Back to top

In Washington, President Lincoln signs a bill to establish a separate Department of Agriculture

Federal Government and Politics, iconic image
05/15/1862
The House of Representatives had voted overwhelmingly in February 1862 for an amendment to establish a Department of Agriculture seperate from farming's former home in the Patent Office.  Only seven representatives voted against it, with 125 in favor.  President Lincoln signed the final bill on this day and the new department, without cabinet status, came into being six weeks later on July 1, 1863. Isaac Newton of Pennsylvania was named as its first Commissioner.  (By John Osborne)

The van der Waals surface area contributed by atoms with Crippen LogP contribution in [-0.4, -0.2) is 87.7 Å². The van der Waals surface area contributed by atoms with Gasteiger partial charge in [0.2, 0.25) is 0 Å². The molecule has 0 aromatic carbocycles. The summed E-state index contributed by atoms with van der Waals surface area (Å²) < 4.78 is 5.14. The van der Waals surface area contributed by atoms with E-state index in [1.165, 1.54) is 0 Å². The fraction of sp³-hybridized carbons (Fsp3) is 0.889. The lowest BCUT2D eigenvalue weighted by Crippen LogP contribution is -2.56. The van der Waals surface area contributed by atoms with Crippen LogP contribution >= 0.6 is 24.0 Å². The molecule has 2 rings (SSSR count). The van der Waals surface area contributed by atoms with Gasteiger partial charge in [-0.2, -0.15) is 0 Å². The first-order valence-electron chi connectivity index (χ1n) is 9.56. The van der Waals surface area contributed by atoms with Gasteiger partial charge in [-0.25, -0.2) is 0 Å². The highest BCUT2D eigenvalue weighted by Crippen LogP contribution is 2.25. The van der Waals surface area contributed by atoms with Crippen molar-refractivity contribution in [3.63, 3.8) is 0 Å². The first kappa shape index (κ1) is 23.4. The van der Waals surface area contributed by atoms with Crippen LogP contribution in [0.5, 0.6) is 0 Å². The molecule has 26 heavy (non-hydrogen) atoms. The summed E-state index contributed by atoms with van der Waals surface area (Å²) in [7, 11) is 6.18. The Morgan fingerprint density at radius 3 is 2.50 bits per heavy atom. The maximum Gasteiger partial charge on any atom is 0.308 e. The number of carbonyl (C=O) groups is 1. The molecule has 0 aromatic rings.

Source Citation: 
House Vote #112 (Feb 17, 1862), http://www.govtrack.us/congress 
A.C. True, "The United States Department of Agriculture, 1862-1912,"  Proceedings of the Twenty-sixth Annual Convention of the Association of American Agricultural Colleges and Experiment Stations, Atlanta, Ga, November 13-15, 1912, p. 4.

Tabs

How to Cite This Page: "In Washington, President Lincoln signs a bill to establish a separate Department of Agriculture," House Divided: The Civil War Research Engine at Dickinson College, http://hd.housedivided.dickinson.edu/node/38761.